David Parkin cheers a true legend, finds too many cooks and faces the bald facts

YOU only have to have made a few appearances in professional sport these days before they dub you a “legend”.

The term is chucked around like confetti.

But surely it should really be reserved for those who have consistently performed at the highest level for many years?

That’s why there is no disputing the description when talking about former Leeds United player Norman Hunter.

Norman died last week from the invidious, invasive and invisible coronavirus that has affected all our lives.

He spent a week in hospital before he passed away aged just 76.

Tributes were many for a passionate and proud man.

They all agreed that Norman’s hard as nails reputation and ‘Bites Yer Legs’ monicker belied a very skilful footballer.

He might not have got away with some of his tackles in the Premier League today but his dribbles out of defence, sharp passing and howitzer shots from outside the box would have been prized by many a manager.

The stats don’t lie.

He made his debut in 1962, establishing a formidable central defensive partnership with Jack Charlton and going on to play 726 games in 15 years at Leeds United. Only three men played more matches for Leeds United – Charlton, Billy Bremner and Paul Reaney.

Norman was a key component of Don Revie’s side that won the First Division title in 1968-69 and 1973-74, the FA Cup in 1972, the League Cup in 1968 and the Inter Cities Fairs Cup (the forerunner of the Uefa Cup) in 1968 and 1971.

He might have been a formidable opponent on the pitch, but he was also highly respected by his peers and named the first winner of the Professional Footballers’ Association Player of the Year award in 1974.

The current absence of professional sport being played meant that at least the tributes to Norman in newspapers, on radio and on television had more space than they might have done in more normal times.

Back page and front page photographs of him in his footballing prime and inside lengthy tributes from writers and former players.

He deserved nothing less.

Off the pitch he was cheerful, charming, almost self-effacing, not like all the legends you meet.

Four years ago last November Norman Hunter was the guest at one of the first events my then new business, COPA, organised.

I knew that the market for sporting lunches and dinners was crowded so a different approach was needed.

In the back of my mind, filed away in a corner under a sign marked: ‘Not relevant but might come in useful sometime’ were images of Norman’s infamous Baseball Ground battle with Derby County’s Franny Lee.

The film of the incident, accompanied by John Motson’s incredulous commentary of the unfolding events on Match of the Day, still makes compelling viewing.

Forget the “handbags” slappy-slappy squabbles between footballers that we see today – this was the real deal, proper punches which drew blood.

Today footballers fall over without being touched. Norman hit the Baseball Ground turf only when Franny landed a vicious right cross.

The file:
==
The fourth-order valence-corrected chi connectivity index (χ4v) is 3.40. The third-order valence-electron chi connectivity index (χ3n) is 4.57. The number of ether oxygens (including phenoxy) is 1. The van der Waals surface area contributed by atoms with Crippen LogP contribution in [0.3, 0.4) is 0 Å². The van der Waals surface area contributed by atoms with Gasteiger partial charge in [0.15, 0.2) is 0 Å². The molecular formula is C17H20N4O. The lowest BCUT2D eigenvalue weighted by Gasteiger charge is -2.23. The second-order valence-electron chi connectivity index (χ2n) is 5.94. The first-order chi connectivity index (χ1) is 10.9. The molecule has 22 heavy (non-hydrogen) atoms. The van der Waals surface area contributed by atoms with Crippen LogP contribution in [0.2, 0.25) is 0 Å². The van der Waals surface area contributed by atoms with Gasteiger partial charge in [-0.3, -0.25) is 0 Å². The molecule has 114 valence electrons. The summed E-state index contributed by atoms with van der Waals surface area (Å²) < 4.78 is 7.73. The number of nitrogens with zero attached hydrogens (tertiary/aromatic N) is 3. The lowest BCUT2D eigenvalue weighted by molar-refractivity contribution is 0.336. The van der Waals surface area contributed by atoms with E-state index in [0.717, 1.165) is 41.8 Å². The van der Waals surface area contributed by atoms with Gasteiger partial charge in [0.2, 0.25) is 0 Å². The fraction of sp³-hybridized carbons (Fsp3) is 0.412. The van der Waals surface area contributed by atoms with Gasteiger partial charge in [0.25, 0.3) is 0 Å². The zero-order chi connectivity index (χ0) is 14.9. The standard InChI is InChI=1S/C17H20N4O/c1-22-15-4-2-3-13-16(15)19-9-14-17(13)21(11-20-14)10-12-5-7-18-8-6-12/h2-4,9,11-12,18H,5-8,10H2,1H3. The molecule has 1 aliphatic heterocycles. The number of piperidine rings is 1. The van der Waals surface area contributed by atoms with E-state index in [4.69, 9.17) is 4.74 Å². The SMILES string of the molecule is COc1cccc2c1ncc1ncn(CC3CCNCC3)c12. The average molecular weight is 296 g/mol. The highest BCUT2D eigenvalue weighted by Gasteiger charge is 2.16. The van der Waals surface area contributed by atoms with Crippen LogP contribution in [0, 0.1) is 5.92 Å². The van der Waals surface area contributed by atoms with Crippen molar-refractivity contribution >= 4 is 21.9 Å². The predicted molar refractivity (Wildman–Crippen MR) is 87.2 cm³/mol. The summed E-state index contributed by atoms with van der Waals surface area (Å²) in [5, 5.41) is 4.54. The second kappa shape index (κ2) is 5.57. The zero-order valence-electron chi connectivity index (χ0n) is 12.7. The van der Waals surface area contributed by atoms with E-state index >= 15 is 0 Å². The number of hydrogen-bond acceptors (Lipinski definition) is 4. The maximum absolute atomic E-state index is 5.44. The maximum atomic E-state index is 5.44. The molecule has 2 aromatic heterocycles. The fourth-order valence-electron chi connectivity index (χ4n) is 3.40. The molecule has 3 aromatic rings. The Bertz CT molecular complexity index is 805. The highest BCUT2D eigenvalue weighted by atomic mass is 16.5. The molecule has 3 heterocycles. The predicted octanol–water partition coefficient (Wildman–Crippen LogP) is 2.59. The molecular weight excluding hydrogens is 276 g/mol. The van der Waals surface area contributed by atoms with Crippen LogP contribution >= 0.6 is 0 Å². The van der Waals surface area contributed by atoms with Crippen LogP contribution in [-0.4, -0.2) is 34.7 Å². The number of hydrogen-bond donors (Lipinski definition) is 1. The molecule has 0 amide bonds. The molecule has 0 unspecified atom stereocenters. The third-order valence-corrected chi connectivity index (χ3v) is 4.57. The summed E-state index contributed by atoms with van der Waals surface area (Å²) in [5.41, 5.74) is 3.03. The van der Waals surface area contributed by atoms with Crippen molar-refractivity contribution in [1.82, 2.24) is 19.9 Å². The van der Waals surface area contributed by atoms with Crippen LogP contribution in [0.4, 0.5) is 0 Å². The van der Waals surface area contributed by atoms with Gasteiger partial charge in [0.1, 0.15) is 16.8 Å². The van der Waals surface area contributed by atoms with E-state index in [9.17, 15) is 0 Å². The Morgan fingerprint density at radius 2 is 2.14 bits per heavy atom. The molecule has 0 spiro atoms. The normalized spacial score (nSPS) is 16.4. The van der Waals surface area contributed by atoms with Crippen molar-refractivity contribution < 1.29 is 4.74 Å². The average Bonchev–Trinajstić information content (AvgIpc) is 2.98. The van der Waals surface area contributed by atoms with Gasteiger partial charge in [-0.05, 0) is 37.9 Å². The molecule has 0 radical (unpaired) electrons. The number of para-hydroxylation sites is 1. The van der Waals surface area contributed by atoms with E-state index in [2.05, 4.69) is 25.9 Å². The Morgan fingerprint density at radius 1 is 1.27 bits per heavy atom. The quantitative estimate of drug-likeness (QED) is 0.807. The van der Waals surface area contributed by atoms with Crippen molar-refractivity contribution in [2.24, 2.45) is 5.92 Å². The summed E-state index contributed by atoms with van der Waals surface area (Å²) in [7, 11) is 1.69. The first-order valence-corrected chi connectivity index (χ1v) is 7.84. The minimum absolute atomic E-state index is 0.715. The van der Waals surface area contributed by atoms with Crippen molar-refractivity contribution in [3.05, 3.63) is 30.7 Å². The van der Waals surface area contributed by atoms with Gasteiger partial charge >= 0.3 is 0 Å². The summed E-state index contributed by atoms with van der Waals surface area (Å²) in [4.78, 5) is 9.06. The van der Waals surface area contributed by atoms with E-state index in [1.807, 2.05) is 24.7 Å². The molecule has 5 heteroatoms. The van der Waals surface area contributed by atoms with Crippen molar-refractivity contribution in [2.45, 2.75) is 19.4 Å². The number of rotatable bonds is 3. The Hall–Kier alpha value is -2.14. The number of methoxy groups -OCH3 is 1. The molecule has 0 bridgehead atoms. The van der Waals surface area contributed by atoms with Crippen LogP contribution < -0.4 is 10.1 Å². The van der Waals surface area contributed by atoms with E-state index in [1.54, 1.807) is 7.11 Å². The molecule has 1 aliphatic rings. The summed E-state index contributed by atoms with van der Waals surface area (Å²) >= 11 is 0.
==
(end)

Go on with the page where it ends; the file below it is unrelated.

But he got up and landed a few of his own on the stocky, straw-haired raging bullock of a man for whom the red mist had definitely descended.

Realising that we were approaching the 40th anniversary of the incident, my idea was to bring Norman and Francis together to mark the anniversary and hear their memories of something which has entered football folklore.

But it was scuppered by the fact Franny wasn’t up for it.

Through an accountant that knew the former Manchester City player and chairman, we made an approach but Franny said he now had grandchildren and didn’t want them to remember him for the wrong reasons.

I think another reason was that whatever fee we were able to offer him was of no interest given he had become a millionaire from running a successful toilet roll making business after he retired from football.

Norman on the other hand was happy to do it for 500 quid in a brown envelope and so we persisted and went ahead with a lunch at the former Foundry restaurant in Leeds with Norman as the guest in November 2015.

I got a bit carried away and got a film made for the event which we played just before I introduced Norman to the audience.

It featured footage of Muhammad Ali’s famous fight against Joe Frazier in October 1975 for the World Heavyweight Championship dubbed the “Thrilla in Manila”.

It was one of the most brutal, compelling boxing matches ever seen and took so much out of the two combatants that neither Ali or Frazier were ever quite the same in a boxing ring again.

After brief highlights of the fight a caption popped up saying that exactly one month in 1975 later another great fight took place.

Cue a clip of boxing announcer Michael Buffer (another of my inspirational ideas) giving his trade mark: “Let’s get ready to rumble” line.

Then into the Match of the Day footage of Hunter v Lee, or “the pitbull savaging the rottweiler” as The Observer once described the clash.

Other than introducing him and asking him some questions,  I didn’t actually spend much time with Norman at the event as I was dashing about making sure the guests were happy.

So I sat him on a table with a few people I knew would be relaxing and good company during lunch.